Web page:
We’ve just returned from nine days (including travel) in Thailand and the gathering of Evangelical Friends Mission (EFM) workers from around the globe. We met at a resort hotel in Chiang Mai, an uncommon luxury for some of those in attendance. I spotted grace in many places, both blatant and tucked into obscure corners.
--The people and their stories: I loved getting to know Quaker missionaries from (and to) India, the Philippines, Bhutan, Bangladesh, Nepal, Hungary, Guatemala and Cambodia. I took on the role of being a “story catcher,” and spent time interviewing women from India, Nepal and Bangladesh, listening to their stories of encounter with Jesus, arranged marriages, and experiences as Quaker Christian ministers in Hindu and Muslim contexts. While our stories contrast in many ways, our experiences of grace coincide.
--The merry clay of Christian experience: One evening the family from Bhutan shared a song from their context, and the English translation contained one of those phrases that serendipitously combine error and truth. When the words, “He lifted me out of the merry clay,” flashed on the Powerpoint, some of us smiled. I’ve been smiling ever since. While perhaps not representative of the bog and mire of hard times, what a delightful way to think of this good earth.
--The merry clay of Chiang Mai: The resort where we stayed was set in the middle of a huge botanical garden that included a series of small lakes, joined by streams that flowed around tropical trees and flowers. This was merry clay indeed, full of beauty and grace. Insect song and the calls of strange birds added to the mystery and gave a new setting for worship. We walked every day and continued to discover new paths through the forest.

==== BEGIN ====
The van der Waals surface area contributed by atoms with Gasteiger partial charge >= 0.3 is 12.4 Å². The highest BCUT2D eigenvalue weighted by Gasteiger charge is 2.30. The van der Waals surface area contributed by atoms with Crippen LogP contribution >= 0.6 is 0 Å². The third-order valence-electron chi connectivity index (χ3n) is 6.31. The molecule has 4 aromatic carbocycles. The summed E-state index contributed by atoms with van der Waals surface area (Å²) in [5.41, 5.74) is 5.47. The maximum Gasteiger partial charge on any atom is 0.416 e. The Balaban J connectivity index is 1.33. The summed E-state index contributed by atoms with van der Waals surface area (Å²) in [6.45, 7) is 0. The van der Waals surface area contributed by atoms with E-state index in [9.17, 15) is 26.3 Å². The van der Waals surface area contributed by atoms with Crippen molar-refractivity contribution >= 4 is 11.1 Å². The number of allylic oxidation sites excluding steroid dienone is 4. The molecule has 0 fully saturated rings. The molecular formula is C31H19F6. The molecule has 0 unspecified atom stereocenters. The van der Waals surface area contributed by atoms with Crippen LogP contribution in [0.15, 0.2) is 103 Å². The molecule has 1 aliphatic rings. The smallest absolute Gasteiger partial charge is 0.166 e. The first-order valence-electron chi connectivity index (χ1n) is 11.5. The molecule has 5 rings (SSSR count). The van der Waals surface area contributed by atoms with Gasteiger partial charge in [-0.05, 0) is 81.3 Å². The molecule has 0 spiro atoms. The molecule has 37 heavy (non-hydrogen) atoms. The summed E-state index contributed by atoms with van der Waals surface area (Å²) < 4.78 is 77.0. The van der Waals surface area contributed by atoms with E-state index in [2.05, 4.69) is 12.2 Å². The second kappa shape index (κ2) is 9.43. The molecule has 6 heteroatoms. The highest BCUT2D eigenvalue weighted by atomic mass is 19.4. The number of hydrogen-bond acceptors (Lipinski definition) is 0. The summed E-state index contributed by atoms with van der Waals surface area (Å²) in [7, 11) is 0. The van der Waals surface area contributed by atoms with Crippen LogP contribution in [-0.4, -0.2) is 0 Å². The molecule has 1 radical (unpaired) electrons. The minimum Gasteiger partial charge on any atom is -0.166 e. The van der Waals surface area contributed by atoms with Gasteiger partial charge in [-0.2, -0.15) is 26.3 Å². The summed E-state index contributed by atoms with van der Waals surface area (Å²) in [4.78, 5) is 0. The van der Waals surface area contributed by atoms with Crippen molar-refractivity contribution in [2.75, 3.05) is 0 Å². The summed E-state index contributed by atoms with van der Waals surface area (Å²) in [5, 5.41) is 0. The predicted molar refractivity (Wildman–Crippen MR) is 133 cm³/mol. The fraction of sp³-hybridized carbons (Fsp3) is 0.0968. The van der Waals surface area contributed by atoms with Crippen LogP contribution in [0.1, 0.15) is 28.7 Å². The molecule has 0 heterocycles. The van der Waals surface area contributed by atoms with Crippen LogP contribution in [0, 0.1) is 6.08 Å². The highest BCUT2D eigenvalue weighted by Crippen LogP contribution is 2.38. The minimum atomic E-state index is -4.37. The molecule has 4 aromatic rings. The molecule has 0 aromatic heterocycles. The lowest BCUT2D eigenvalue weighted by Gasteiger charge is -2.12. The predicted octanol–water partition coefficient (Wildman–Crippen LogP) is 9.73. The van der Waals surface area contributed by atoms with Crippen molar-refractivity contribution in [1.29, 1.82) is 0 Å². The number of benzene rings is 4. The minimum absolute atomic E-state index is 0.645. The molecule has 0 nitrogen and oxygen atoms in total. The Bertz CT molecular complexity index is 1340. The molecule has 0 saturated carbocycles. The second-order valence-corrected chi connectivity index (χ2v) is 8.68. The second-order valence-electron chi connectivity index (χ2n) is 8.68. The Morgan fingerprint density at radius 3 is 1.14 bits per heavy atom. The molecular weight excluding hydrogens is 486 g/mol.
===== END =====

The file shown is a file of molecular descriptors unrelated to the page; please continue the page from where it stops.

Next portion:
--Thai hospitality: I love the Thai greeting, hands folded and head bowed as if in prayer. Maybe I’m romanticizing, but it seemed to communicate a reverence for the presence of another person. Our welcome was warm, the food amazing. Of course we only got a glimpse of this complex culture, but my desire to know and understand more has been kindled. I suspect I would find grace upon grace.
--Friendships new and old: I especially loved talking with Kathi, missionary to Ireland, and sensed the beginning of friendship. But I also savored those afternoons when the EFM missionaries and staff had their coaching sessions, leaving us Quakers from other yearly meetings free to do whatever we wished. The “whatever” we chose was to meet in the coffee shop--Johan, Becky, Hal and me, iced Thai chai, yoghurt smoothies and great conversation.
--Another family fix: Of course part of the allure of this trip was knowing that our Rwandan kids and grandkids would be part of the event. This was their territory, as David and Debby serve under EFM, the sponsors of the event. It was good watching them interact with their cross-cultural team members. And having another chance to run around with Aren, Gwen and Alandra was honey to my spirit. Again, grace upon grace.
--Home again, with memories that make me smile.
Thank you, Lord.